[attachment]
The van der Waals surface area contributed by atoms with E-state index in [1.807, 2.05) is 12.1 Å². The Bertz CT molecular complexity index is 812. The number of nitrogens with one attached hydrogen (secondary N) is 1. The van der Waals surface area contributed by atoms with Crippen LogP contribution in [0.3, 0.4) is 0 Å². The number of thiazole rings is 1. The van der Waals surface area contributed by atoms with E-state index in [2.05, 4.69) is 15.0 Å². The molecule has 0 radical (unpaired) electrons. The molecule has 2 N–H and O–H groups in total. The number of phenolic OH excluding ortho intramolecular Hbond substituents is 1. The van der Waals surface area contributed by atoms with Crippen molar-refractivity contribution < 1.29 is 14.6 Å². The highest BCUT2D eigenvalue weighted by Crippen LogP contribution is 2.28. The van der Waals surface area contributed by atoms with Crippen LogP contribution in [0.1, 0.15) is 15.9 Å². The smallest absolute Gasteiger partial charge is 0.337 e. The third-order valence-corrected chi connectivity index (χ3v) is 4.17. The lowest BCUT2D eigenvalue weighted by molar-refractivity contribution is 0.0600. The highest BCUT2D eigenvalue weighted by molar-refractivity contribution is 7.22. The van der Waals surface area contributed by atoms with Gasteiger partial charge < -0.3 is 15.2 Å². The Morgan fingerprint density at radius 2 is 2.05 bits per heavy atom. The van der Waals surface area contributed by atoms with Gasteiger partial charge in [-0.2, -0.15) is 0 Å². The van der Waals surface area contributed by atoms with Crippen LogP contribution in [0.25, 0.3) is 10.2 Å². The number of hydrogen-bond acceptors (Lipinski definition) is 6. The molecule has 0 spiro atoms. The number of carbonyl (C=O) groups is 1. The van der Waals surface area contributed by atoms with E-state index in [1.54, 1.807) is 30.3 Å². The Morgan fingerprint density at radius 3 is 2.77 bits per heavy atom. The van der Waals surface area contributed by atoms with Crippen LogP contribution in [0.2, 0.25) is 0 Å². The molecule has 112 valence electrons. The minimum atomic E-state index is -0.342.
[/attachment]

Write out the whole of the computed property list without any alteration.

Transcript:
The van der Waals surface area contributed by atoms with E-state index in [1.807, 2.05) is 12.1 Å². The Bertz CT molecular complexity index is 812. The number of nitrogens with one attached hydrogen (secondary N) is 1. The van der Waals surface area contributed by atoms with Crippen LogP contribution in [0.3, 0.4) is 0 Å². The number of thiazole rings is 1. The van der Waals surface area contributed by atoms with E-state index in [2.05, 4.69) is 15.0 Å². The molecule has 0 radical (unpaired) electrons. The molecule has 2 N–H and O–H groups in total. The number of phenolic OH excluding ortho intramolecular Hbond substituents is 1. The van der Waals surface area contributed by atoms with Crippen molar-refractivity contribution < 1.29 is 14.6 Å². The highest BCUT2D eigenvalue weighted by Crippen LogP contribution is 2.28. The van der Waals surface area contributed by atoms with Crippen LogP contribution in [0.1, 0.15) is 15.9 Å². The smallest absolute Gasteiger partial charge is 0.337 e. The third-order valence-corrected chi connectivity index (χ3v) is 4.17. The lowest BCUT2D eigenvalue weighted by molar-refractivity contribution is 0.0600. The highest BCUT2D eigenvalue weighted by molar-refractivity contribution is 7.22. The van der Waals surface area contributed by atoms with Gasteiger partial charge < -0.3 is 15.2 Å². The Morgan fingerprint density at radius 2 is 2.05 bits per heavy atom. The van der Waals surface area contributed by atoms with Gasteiger partial charge in [-0.2, -0.15) is 0 Å². The van der Waals surface area contributed by atoms with Crippen LogP contribution in [0.25, 0.3) is 10.2 Å². The number of hydrogen-bond acceptors (Lipinski definition) is 6. The molecule has 0 spiro atoms. The number of carbonyl (C=O) groups is 1. The van der Waals surface area contributed by atoms with E-state index in [1.54, 1.807) is 30.3 Å². The Morgan fingerprint density at radius 3 is 2.77 bits per heavy atom. The van der Waals surface area contributed by atoms with Crippen LogP contribution in [0.2, 0.25) is 0 Å². The molecule has 112 valence electrons. The minimum atomic E-state index is -0.342.